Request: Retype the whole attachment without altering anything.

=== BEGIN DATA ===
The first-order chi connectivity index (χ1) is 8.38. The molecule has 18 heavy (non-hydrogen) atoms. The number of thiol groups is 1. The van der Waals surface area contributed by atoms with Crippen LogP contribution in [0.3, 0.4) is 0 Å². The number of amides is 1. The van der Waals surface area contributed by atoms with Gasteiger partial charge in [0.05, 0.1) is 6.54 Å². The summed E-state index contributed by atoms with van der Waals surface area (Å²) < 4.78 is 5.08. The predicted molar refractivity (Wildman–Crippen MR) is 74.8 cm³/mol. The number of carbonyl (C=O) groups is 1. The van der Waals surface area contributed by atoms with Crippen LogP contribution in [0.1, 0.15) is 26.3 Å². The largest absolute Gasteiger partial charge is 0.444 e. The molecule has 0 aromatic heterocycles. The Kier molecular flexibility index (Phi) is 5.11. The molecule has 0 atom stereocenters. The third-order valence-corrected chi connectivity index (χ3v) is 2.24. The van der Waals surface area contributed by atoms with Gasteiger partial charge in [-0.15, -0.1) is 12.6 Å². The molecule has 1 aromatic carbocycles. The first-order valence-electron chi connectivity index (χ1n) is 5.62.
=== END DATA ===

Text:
The first-order chi connectivity index (χ1) is 8.38. The molecule has 18 heavy (non-hydrogen) atoms. The number of thiol groups is 1. The van der Waals surface area contributed by atoms with Crippen LogP contribution in [0.3, 0.4) is 0 Å². The number of amides is 1. The van der Waals surface area contributed by atoms with Gasteiger partial charge in [0.05, 0.1) is 6.54 Å². The summed E-state index contributed by atoms with van der Waals surface area (Å²) < 4.78 is 5.08. The predicted molar refractivity (Wildman–Crippen MR) is 74.8 cm³/mol. The number of carbonyl (C=O) groups is 1. The van der Waals surface area contributed by atoms with Crippen LogP contribution in [0.1, 0.15) is 26.3 Å². The largest absolute Gasteiger partial charge is 0.444 e. The molecule has 0 aromatic heterocycles. The Kier molecular flexibility index (Phi) is 5.11. The molecule has 0 atom stereocenters. The third-order valence-corrected chi connectivity index (χ3v) is 2.24. The van der Waals surface area contributed by atoms with Gasteiger partial charge in [-0.15, -0.1) is 12.6 Å². The molecule has 1 aromatic carbocycles. The first-order valence-electron chi connectivity index (χ1n) is 5.62.